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First Night: Bad Lieutenant: Port of Call New Orleans, Venice Film Festival

A chaotic clash of art-house sensibilities and cop movie clichés

What happens when an obsessive German art-house director is given a CSI-style crime thriller to direct? The answer – if this highly eccentric new version of Bad Lieutenant is taken as the measure – is that you end up with a film that is pulling furiously in two competing directions at once.

On the one hand, this is a cliché-ridden police procedural, rehashing ideas we've seen many times before. On the other, Werner Herzog and his star Nicolas Cage, who gives a manic and wildly overblown performance, want to push to extremes, even if they do risk falling flat on their faces.

Abel Ferrara is reportedly unhappy that Herzog has had the temerity to remake his original film. Ferrara doesn't have too much to worry about, though: the Ferrara Bad Lieutenant and the new version are very different projects. The new film opens in New Orleans just after Hurricane Katrina. Cage plays Terrence McDonagh, a cop with an appetite for sex, drugs and blackmail. McDonagh is sleazy but there is also an innocence, and even an idealism, about him. He is ready to dive into the foetid water left by the hurricane to rescue a low-life felon who is about to drown.

McDonagh's heroism wins him a promotion but does nothing for his back. That's why he is so dependent on painkillers. "Whatever I take is prescription, except for the heroin," he protests at the idea that he is an addict. Nor are his back pains behind his gambling addiction, which has left him massively in debt. His superiors tolerate his eccentricities because he is such an accomplished detective. His girlfriend, high-class call girl Frankie (Eva Mendes), is likewise able to overlook his indulgences.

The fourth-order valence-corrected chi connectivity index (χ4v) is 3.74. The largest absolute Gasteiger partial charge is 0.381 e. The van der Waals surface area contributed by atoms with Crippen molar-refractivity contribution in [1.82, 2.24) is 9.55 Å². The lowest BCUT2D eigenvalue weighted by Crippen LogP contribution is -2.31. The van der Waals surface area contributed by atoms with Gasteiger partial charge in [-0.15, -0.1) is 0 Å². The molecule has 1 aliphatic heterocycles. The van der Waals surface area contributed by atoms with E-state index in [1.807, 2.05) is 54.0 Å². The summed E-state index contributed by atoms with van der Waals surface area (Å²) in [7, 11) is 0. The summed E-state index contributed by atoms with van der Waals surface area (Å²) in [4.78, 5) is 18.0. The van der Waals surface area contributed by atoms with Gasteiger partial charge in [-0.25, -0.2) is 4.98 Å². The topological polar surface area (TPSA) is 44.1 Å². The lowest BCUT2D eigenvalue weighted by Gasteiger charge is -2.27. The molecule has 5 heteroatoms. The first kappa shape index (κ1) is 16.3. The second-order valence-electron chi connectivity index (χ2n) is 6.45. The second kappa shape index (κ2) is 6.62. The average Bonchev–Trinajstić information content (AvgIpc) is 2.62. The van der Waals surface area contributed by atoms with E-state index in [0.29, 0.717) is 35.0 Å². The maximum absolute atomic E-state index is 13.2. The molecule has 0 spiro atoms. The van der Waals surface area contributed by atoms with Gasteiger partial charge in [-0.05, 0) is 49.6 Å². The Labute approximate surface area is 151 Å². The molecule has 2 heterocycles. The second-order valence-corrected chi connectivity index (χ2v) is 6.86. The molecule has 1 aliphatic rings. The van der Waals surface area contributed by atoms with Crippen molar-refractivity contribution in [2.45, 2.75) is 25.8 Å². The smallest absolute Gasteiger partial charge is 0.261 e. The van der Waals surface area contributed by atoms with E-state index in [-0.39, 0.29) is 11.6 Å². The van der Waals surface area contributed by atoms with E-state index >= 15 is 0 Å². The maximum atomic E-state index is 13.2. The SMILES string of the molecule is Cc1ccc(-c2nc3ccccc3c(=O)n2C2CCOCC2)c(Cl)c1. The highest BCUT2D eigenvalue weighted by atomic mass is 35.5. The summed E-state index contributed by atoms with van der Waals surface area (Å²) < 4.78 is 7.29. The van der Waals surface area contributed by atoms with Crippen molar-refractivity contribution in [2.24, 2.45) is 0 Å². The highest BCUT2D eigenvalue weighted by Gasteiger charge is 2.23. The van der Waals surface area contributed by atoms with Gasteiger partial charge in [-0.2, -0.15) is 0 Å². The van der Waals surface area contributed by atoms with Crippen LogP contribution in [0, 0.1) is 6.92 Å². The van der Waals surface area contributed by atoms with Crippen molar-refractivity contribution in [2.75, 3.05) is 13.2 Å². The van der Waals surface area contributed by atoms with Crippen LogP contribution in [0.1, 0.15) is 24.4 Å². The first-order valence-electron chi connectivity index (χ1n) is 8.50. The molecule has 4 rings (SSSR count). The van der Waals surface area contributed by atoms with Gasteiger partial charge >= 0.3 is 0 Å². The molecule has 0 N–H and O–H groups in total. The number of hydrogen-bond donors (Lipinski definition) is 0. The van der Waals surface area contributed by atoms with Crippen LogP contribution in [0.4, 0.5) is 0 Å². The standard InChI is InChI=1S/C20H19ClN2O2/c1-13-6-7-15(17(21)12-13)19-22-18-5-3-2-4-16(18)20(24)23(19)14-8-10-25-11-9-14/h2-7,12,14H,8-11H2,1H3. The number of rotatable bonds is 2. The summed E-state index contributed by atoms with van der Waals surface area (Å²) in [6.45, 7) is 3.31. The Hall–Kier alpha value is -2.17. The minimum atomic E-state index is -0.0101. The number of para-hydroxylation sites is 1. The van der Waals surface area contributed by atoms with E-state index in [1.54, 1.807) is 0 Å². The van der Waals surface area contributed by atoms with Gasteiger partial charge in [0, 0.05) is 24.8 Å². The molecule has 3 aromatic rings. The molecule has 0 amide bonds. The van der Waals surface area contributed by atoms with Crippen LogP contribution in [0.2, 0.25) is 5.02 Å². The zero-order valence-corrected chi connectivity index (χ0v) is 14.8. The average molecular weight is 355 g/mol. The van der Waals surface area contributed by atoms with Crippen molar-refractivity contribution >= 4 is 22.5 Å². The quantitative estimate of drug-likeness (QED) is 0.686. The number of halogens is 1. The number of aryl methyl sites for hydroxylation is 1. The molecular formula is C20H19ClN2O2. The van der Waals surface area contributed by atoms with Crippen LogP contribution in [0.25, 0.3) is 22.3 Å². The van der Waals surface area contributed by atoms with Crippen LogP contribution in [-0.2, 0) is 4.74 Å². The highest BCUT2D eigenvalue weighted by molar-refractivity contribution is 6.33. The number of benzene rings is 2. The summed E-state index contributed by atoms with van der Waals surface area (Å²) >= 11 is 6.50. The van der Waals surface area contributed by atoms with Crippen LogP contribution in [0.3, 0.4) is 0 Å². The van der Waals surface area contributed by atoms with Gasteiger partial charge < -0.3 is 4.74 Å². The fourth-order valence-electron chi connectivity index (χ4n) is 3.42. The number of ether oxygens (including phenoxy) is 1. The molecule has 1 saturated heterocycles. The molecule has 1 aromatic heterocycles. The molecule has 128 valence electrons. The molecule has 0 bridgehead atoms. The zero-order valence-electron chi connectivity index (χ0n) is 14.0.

The screenplay by William Finkelstein certainly isn't very original. There has been a massacre and the New Orleans cops are shaking down the local drug dealers and hoods to find out who committed it.

In Herzog's films with Klaus Kinski (Aguirre, Fitzcarraldo et al), the director encouraged his lead actor to push toward that line where acting and psychosis collide. Kinski played megalomaniacs so set on achieving some ludicrous goal that their reason seems to desert them. There is nothing especially heroic about Cage's quest here, but the actor does his best to match the febrile intensity of Kinski. Cage's McDonagh grows more demented. He hallucinates that he sees the souls of dead men and, whenever he's too high, iguanas and crocodiles mysteriously seem to wander into frame.

In truth, the screenplay can't quite sustain the pressure that the director and the star's operatics place upon it. We're never quite sure how far Herzog's tongue is in his cheek or how seriously Cage expects us to take his hamming. But, whatever else, this film is a slap in the face to all those Michael Mann movies in which cops and thieves are rigorously professional and everything is precise and polished. Here, chaos prevails.

Both director and actor risk making asses of themselves. But, in a world that is already full of conventional, straitlaced cop movies, a film as preposterous as this arrives as a tonic: an object lesson in how to take a routine assignment and subvert it.